In some ways this was not a totally fair test. The Pioneer was at the top of the food chain for Japanese receivers, and the Kenwood at the bottom. Indeed, once you start looking closely at the construction, places where Kenwood cut corners to keep costs down start to become apparent. The Pioneer is a 'balls-to-the-wall' design, and the Kenwood occupied the bargan basement. Regardless, both do the job and do it quite well. The KR-9600 would not be so desirable after all these years if it did not still sound good all this time.

    I find it unusual that the SX-1250 tends to sell on eBay for a bit less than the KR-9600. If I didn't have a thing for Kenwood gear, and if I didn't have the ability to tweak the gear to sound the way I want, this would be a no-brainer...I'd snag a mint SX-1250 and head down da road. Perhaps because the KR-9600 is not quite as common as the SX-1250, and because the SX-1250 lives in the shadow of the SX-1280 and the SX-1980, it it not as sought after.

    Whatever the reason, the SX-1250 is clearly the winner of a heads-up match between it and the KR-9600. Massive power with huge reserve, coupled with great looks and no glaring faults...unlike the Kenwood with it's 'so-so' FM audio quality, and irreplaceable power hybrid module (not so much a fault as a point of worry). Admittedly with a few minor tweaks the Kenwood can hold its own in most respects, but for the average Joe lookng for a decent TOTL vintage receiver, the Pioneer SX-1250 is tough to beat.
     
    Last edited: Apr 9, 2003
    CJF likes this.
  2. bully

    bully member

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    Great comparison, Echo.
    Very much what I have thought (though in my case, not so technically put).
    As you noted, the KR-9600 was a bargain at its MSRP $775. The Pioneer SX-1250 went for $950. Consider the Yamaha CR-3020, when found, sold for $1,500!
    I am thinking that my 9600 would greatly benefit from an alignment, and your mods sound good, too.
     
  3. Lefty

    Lefty Super Member

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    EC;

    Nice job sharing your impressions of both these top of the line units. While I've never had a SX-1250 to compare with my KR-9600, I do own a SX-1980.

    The SX-1980 went to special triple darlington output devices for it's output stages. While these carry a 2SC type number as I recall, I have never found anyone that carries them anymore and I suspect that these too would be extra hard to locate, maybe impossible. The -1980 seems to have carried over the same power supply design except running at a higher voltage for the increased power over the -1250. The -1980 also eliminated some of the internal shielding plates that the -1250 has. In the FM section the -1980 added a phase lock loop to lock the FM local oscillator on frequency, and while this works fine it does take a light touch on the tuning knob to gain initial lock when tuning in a new station.

    The power switch is a weak point on the big Kenwood as it is in many of the higher powered receivers of the era. I have always recommended leaving the power switch on and using an external power strip to turn the system on and off. A bad power switch was the reason I was able to get my Kenwood for only $50. I was able to repair the switch contacts and had found that the MOV device that they wire across the main switch contacts had one lead that had never been soldered to one of the contacts! The soft start circuitry in the -1250 and -1280 is a very nice addition and pretty rare in my experiance.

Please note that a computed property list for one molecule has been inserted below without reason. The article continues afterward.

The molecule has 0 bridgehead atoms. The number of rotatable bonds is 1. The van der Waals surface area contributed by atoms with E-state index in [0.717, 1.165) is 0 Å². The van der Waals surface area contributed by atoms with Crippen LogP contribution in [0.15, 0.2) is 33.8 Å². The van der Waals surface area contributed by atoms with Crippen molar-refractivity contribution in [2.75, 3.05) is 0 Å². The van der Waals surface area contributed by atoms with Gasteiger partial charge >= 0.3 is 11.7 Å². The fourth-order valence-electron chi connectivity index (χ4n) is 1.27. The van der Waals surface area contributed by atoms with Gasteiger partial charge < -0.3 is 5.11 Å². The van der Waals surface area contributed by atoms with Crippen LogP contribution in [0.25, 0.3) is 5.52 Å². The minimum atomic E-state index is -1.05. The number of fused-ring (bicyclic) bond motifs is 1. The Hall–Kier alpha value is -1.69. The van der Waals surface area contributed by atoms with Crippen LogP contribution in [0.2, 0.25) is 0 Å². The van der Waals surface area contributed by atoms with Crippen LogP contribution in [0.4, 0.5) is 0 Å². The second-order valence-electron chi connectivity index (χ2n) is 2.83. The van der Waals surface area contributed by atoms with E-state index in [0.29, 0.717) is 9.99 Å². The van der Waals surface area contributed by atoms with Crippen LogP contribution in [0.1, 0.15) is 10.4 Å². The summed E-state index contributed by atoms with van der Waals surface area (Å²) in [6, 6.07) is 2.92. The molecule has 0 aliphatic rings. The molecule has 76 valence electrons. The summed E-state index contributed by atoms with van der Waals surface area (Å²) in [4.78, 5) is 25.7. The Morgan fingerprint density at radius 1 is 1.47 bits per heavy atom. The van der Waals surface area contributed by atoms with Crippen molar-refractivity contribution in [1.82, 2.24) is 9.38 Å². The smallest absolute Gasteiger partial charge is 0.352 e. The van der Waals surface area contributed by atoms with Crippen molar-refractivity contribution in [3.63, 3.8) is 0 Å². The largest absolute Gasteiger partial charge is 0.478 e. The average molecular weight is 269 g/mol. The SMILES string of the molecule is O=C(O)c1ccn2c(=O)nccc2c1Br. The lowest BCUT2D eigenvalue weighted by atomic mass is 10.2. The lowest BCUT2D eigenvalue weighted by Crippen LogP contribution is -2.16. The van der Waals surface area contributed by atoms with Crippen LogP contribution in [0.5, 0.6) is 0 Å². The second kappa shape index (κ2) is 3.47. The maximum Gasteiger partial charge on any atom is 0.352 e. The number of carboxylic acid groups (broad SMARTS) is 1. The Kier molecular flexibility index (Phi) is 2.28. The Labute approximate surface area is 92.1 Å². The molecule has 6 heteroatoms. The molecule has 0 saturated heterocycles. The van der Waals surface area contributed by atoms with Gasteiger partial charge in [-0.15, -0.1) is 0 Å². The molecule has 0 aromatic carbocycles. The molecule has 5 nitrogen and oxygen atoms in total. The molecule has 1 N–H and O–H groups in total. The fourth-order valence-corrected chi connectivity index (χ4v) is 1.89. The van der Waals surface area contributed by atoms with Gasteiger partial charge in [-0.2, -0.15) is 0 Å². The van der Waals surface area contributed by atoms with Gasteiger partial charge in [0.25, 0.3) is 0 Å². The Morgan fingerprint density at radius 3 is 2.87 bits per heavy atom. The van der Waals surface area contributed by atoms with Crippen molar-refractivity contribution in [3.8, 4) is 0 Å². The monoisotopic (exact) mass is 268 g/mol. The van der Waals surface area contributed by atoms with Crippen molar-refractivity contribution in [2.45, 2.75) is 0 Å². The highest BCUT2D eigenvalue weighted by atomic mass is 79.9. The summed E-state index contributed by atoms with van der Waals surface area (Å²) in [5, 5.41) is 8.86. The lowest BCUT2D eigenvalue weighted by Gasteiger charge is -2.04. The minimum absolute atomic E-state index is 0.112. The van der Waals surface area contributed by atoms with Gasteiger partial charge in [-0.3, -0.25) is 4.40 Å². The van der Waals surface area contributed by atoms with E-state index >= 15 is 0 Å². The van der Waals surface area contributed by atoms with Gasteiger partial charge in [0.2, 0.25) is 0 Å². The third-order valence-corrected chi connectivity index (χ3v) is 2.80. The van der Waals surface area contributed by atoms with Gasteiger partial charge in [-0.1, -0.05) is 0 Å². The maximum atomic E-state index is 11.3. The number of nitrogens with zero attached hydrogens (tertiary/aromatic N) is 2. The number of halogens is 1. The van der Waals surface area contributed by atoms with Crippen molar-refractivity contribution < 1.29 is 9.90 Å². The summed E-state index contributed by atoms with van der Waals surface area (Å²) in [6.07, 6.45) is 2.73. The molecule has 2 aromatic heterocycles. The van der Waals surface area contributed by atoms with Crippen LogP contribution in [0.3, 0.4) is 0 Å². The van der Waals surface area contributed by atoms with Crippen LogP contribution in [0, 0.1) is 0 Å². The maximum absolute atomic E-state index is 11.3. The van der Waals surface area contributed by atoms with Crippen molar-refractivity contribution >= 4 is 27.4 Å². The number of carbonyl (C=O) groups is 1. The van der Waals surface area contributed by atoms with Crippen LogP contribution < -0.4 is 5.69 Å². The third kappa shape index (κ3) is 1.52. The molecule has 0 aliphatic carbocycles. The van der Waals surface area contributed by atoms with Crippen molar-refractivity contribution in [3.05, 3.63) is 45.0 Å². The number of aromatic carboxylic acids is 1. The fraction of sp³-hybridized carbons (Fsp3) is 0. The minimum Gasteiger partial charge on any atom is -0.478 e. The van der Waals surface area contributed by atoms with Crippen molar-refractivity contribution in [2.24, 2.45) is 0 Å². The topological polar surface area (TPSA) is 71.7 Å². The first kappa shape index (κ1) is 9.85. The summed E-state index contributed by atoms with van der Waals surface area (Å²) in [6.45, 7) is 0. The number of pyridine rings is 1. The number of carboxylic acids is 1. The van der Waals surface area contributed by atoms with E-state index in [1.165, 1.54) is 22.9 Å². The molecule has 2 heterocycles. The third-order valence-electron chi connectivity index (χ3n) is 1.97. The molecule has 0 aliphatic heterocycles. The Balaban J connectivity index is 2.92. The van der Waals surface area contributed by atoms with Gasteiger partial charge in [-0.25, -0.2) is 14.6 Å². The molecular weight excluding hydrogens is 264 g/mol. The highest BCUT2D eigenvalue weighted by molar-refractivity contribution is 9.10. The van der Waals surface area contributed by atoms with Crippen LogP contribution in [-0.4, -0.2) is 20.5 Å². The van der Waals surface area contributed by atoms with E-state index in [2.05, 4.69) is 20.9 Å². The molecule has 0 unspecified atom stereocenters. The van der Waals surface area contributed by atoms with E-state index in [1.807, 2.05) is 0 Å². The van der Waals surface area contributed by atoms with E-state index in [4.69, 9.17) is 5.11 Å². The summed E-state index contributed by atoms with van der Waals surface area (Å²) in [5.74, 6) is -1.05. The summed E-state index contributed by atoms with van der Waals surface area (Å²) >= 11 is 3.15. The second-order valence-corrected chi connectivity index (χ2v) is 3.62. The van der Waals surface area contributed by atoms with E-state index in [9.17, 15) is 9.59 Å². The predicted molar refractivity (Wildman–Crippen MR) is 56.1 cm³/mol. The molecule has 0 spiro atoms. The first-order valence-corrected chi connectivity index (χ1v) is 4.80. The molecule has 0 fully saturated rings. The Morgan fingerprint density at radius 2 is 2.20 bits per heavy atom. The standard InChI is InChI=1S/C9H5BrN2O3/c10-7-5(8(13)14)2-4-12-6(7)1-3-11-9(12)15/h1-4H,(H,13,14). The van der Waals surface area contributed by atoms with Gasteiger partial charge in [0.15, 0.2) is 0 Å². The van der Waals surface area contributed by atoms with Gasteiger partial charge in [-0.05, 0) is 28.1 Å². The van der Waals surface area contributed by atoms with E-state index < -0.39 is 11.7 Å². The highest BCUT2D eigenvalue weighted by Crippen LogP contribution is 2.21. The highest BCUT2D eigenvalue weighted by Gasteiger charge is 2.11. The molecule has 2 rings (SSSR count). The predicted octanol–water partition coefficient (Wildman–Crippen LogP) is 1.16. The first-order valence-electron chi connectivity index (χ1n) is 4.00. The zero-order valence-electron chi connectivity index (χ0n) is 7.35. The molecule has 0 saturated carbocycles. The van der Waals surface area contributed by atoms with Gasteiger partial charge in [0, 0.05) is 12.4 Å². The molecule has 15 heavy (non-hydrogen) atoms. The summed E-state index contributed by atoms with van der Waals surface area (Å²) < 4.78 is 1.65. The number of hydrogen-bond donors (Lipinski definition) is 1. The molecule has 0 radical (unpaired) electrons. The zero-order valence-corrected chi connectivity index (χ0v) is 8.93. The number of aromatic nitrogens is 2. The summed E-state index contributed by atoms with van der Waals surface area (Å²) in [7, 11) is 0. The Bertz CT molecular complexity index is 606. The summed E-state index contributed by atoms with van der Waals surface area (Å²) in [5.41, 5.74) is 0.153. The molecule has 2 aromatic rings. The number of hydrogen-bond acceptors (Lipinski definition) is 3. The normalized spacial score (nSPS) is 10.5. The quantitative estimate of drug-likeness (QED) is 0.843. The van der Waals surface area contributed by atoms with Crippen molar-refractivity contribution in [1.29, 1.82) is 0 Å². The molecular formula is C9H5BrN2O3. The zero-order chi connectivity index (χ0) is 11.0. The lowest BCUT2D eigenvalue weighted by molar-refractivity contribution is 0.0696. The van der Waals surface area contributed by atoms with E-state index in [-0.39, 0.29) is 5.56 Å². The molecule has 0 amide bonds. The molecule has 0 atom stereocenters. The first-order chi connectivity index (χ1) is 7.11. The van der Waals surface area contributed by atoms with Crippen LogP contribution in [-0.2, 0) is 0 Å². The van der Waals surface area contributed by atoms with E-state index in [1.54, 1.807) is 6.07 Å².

I would only add to your comments that the Kenwood signal meter that can be switched to show modulation depth of the transmitting station is great at showing how much compression a station is using, a very rare feature. I also really like the engraved and filled lettering used in the Kenwood front panel. I find the small black painted lettering very hard to read on the shiny Pioneer front panels. You have to get close and at the right angle to read all those little switch labels on the Pioneer.

    As we have discussed often in the past, one can hardly go wrong with any of the top of the line models from this era. They were all the 'flagship' of their model series and were designed to help sell the whole line. Many have observed that in most cases the #2 model in their series is often a much better bang for the buck in the used market.

    Lefty
     
  4. EchoWars

    EchoWars Hiding in Honduras

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    To be honest I really don't have a lot of experiance with high power amps. My Adcom 5-channel amp, with 120,000µf of filtering, only has a 0.5 ohm thermistor to limit inrush current, so hopefully it has a rather good switch. The remainder of the large amps I have experiance with (again, not a huge number) seem to have some mechanism to limit inrush current.

    The KR-9600 is going to get a soft-start/inrush limiter. There is a nice spot behind the power switch to mount it...I want the switch to last a while. Below is a basic circuit to do the job. All Electronics carries a pretty cheap 24V 70A relay that is about 1" square and would do the job nicely, and a small 7.5 ohm 25W resistor ought to do a decent job limiting the inrush current to a max of about 12 - 15A or so. The schematic shows the relay on the opposite side of the transformer coil, but it really doesn't matter where it is.